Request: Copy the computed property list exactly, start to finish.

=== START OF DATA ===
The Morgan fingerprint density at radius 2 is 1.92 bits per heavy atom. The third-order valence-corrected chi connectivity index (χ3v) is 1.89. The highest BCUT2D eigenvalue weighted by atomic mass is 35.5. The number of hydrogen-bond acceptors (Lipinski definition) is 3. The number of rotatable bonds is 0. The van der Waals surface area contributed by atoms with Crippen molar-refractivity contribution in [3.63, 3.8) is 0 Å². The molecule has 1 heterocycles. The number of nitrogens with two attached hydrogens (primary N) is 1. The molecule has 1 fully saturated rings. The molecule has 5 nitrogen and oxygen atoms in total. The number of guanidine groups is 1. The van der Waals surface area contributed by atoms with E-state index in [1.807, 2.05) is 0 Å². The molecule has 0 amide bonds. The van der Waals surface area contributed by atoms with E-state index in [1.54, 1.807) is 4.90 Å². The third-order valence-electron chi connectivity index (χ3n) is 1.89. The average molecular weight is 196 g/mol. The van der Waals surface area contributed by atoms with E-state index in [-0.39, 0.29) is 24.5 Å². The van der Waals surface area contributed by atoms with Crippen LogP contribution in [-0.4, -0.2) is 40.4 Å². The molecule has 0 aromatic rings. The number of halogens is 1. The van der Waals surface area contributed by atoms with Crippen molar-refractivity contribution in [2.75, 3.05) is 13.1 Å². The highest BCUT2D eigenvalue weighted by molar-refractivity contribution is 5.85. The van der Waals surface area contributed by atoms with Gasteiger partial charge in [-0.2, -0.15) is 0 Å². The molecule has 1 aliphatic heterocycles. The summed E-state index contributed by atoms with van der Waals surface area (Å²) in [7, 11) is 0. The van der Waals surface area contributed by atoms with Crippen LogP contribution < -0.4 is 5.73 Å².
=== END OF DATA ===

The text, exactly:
The Morgan fingerprint density at radius 2 is 1.92 bits per heavy atom. The third-order valence-corrected chi connectivity index (χ3v) is 1.89. The highest BCUT2D eigenvalue weighted by atomic mass is 35.5. The number of hydrogen-bond acceptors (Lipinski definition) is 3. The number of rotatable bonds is 0. The van der Waals surface area contributed by atoms with Crippen molar-refractivity contribution in [3.63, 3.8) is 0 Å². The molecule has 1 heterocycles. The number of nitrogens with two attached hydrogens (primary N) is 1. The molecule has 1 fully saturated rings. The molecule has 5 nitrogen and oxygen atoms in total. The number of guanidine groups is 1. The van der Waals surface area contributed by atoms with E-state index in [1.807, 2.05) is 0 Å². The molecule has 0 amide bonds. The van der Waals surface area contributed by atoms with E-state index in [1.54, 1.807) is 4.90 Å². The third-order valence-electron chi connectivity index (χ3n) is 1.89. The average molecular weight is 196 g/mol. The van der Waals surface area contributed by atoms with E-state index in [-0.39, 0.29) is 24.5 Å². The van der Waals surface area contributed by atoms with Crippen LogP contribution in [-0.4, -0.2) is 40.4 Å². The molecule has 0 aromatic rings. The number of halogens is 1. The van der Waals surface area contributed by atoms with Crippen molar-refractivity contribution in [2.75, 3.05) is 13.1 Å². The highest BCUT2D eigenvalue weighted by molar-refractivity contribution is 5.85. The van der Waals surface area contributed by atoms with Gasteiger partial charge in [-0.2, -0.15) is 0 Å². The molecule has 1 aliphatic heterocycles. The summed E-state index contributed by atoms with van der Waals surface area (Å²) in [7, 11) is 0. The van der Waals surface area contributed by atoms with Crippen LogP contribution < -0.4 is 5.73 Å².